Tuesday, July 01, 2008
Will Print Die? Not Today.
Publishing Executive Magazine
In his column on page 42 [seePart 1 in today's Newsletter], columnist Bob Sacks writes: "The only thing holding [digital magazine editions] back presently is a perfect substrate." That's sort of like saying, "The only thing holding me back from a fabulous singing career is my voice."
The key to any new medium seems to be the benefit to the user. When cassette tapes came out, I never wondered whether they would replace vinyl. Cassettes wouldn't scratch, they took up less space, and you could play them in the car.
When CDs came out, did anyone wonder whether they would replace cassettes? CDs didn't get "eaten" or melt in the sun, and you didn't have to fast forward to find the beginning of the next song.
Then came the iPod-it's teensy-tiny, it won't scratch or melt, it's easy and inexpensive to download music, and it can do many things a CD, cassette or record can't. With each new medium, the benefits to the music fan increased dramatically.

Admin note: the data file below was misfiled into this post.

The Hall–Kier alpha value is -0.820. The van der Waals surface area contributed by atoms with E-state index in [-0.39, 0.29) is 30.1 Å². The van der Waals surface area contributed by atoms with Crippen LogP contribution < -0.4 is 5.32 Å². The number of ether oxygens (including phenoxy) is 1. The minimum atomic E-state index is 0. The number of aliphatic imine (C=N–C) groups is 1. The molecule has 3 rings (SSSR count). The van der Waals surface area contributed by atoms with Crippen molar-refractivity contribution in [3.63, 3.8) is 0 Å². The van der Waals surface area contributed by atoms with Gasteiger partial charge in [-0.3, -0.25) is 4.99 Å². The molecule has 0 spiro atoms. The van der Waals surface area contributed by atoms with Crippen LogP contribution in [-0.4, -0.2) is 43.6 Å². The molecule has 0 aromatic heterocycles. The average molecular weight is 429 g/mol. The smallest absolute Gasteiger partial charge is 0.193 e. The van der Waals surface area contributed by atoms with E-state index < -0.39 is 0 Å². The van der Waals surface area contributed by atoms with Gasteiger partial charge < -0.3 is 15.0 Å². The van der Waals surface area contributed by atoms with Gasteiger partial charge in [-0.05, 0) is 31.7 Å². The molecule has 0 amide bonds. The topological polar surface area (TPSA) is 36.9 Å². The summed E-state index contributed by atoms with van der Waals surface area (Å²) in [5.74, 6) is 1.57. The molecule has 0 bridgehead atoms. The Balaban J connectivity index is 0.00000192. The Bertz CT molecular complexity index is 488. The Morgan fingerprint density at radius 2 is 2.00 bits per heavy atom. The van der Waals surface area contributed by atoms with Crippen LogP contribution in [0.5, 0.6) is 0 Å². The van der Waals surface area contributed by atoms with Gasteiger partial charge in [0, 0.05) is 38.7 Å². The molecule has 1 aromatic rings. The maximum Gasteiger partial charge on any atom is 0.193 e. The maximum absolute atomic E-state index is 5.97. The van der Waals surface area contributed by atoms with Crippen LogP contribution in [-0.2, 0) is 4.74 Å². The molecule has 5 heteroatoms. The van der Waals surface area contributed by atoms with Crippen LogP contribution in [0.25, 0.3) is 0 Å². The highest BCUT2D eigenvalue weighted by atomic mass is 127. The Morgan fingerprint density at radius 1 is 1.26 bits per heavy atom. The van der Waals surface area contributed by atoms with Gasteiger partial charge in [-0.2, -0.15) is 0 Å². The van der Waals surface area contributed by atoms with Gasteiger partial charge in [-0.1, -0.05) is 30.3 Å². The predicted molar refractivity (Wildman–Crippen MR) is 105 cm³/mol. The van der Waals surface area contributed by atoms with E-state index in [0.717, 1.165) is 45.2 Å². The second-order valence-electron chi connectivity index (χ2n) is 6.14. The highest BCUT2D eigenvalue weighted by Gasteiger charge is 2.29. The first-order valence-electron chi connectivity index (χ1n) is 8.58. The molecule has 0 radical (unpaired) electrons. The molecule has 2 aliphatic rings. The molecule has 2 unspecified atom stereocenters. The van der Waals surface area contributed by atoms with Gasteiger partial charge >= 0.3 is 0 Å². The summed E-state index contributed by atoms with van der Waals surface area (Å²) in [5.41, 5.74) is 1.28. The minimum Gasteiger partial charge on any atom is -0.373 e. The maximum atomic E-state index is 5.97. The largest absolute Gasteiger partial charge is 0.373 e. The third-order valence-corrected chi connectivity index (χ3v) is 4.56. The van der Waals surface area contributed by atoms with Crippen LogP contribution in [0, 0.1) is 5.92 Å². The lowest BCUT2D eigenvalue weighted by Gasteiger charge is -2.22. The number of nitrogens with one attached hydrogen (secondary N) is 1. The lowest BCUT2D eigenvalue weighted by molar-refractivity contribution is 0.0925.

But e-books' and digital editions' future is under debate. Will they be the future? Bob Sacks says yes. Many disagree.
E-editions and e-books do save on space. But are books or magazines really that cumbersome compared to laptops or even e-readers? How often do most people carry them around anyway, and particularly several at once? Students, along with frequent travelers (who Sony initially targeted with its Reader), may be the exception. Are print pages difficult or time-
consuming to flip? Print publications are already quite cheap and convenient (delivered to your door).
But there are benefits: archives and searches available with many digital editions; rich media enhancements and live links; timeliness-you can eliminate printing and distribution time. But what about magazines where time isn't a factor? As Alex Brown points out in her "Master Manufacturer" column (page 18), some magazines are meant to be in print, some are not.